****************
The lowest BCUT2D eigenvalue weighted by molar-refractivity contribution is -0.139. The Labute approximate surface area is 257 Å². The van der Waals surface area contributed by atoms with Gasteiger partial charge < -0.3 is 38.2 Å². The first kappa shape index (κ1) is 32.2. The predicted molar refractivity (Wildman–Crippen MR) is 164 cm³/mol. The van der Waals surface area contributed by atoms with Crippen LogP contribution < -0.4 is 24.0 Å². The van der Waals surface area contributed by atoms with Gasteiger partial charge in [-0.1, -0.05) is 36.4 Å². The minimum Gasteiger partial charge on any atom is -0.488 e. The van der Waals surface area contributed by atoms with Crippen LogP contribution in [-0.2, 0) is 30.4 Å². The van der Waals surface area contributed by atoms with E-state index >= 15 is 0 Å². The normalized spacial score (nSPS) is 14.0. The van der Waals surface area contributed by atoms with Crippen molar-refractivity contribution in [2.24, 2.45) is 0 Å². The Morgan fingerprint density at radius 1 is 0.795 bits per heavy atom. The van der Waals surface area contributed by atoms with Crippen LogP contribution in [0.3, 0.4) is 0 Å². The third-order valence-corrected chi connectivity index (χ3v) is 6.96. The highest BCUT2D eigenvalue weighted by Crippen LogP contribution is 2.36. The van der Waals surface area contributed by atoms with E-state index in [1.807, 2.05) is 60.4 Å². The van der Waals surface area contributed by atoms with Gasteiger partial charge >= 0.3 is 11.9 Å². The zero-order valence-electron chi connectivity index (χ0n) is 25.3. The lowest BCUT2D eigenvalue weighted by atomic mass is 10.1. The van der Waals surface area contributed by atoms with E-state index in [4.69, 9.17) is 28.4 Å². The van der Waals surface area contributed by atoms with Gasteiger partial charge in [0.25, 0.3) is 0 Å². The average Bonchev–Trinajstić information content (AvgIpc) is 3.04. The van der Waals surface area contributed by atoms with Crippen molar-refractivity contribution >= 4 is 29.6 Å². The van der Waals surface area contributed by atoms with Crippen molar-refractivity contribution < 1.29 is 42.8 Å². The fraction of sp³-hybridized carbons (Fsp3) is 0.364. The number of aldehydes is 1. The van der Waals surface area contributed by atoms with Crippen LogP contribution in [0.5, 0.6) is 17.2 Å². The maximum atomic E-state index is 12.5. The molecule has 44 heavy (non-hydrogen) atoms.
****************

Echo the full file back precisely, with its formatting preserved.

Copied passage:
The lowest BCUT2D eigenvalue weighted by molar-refractivity contribution is -0.139. The Labute approximate surface area is 257 Å². The van der Waals surface area contributed by atoms with Gasteiger partial charge < -0.3 is 38.2 Å². The first kappa shape index (κ1) is 32.2. The predicted molar refractivity (Wildman–Crippen MR) is 164 cm³/mol. The van der Waals surface area contributed by atoms with Crippen LogP contribution < -0.4 is 24.0 Å². The van der Waals surface area contributed by atoms with Gasteiger partial charge in [-0.1, -0.05) is 36.4 Å². The minimum Gasteiger partial charge on any atom is -0.488 e. The van der Waals surface area contributed by atoms with Crippen LogP contribution in [-0.2, 0) is 30.4 Å². The van der Waals surface area contributed by atoms with E-state index >= 15 is 0 Å². The normalized spacial score (nSPS) is 14.0. The van der Waals surface area contributed by atoms with Crippen molar-refractivity contribution in [2.24, 2.45) is 0 Å². The Morgan fingerprint density at radius 1 is 0.795 bits per heavy atom. The van der Waals surface area contributed by atoms with Crippen LogP contribution in [0.3, 0.4) is 0 Å². The third-order valence-corrected chi connectivity index (χ3v) is 6.96. The highest BCUT2D eigenvalue weighted by Crippen LogP contribution is 2.36. The van der Waals surface area contributed by atoms with E-state index in [1.807, 2.05) is 60.4 Å². The van der Waals surface area contributed by atoms with Gasteiger partial charge >= 0.3 is 11.9 Å². The zero-order valence-electron chi connectivity index (χ0n) is 25.3. The lowest BCUT2D eigenvalue weighted by atomic mass is 10.1. The van der Waals surface area contributed by atoms with E-state index in [4.69, 9.17) is 28.4 Å². The van der Waals surface area contributed by atoms with Gasteiger partial charge in [0.25, 0.3) is 0 Å². The average Bonchev–Trinajstić information content (AvgIpc) is 3.04. The van der Waals surface area contributed by atoms with Crippen molar-refractivity contribution >= 4 is 29.6 Å². The van der Waals surface area contributed by atoms with Crippen molar-refractivity contribution < 1.29 is 42.8 Å². The fraction of sp³-hybridized carbons (Fsp3) is 0.364. The number of aldehydes is 1. The van der Waals surface area contributed by atoms with Crippen LogP contribution in [0.5, 0.6) is 17.2 Å². The maximum atomic E-state index is 12.5. The molecule has 44 heavy (non-hydrogen) atoms.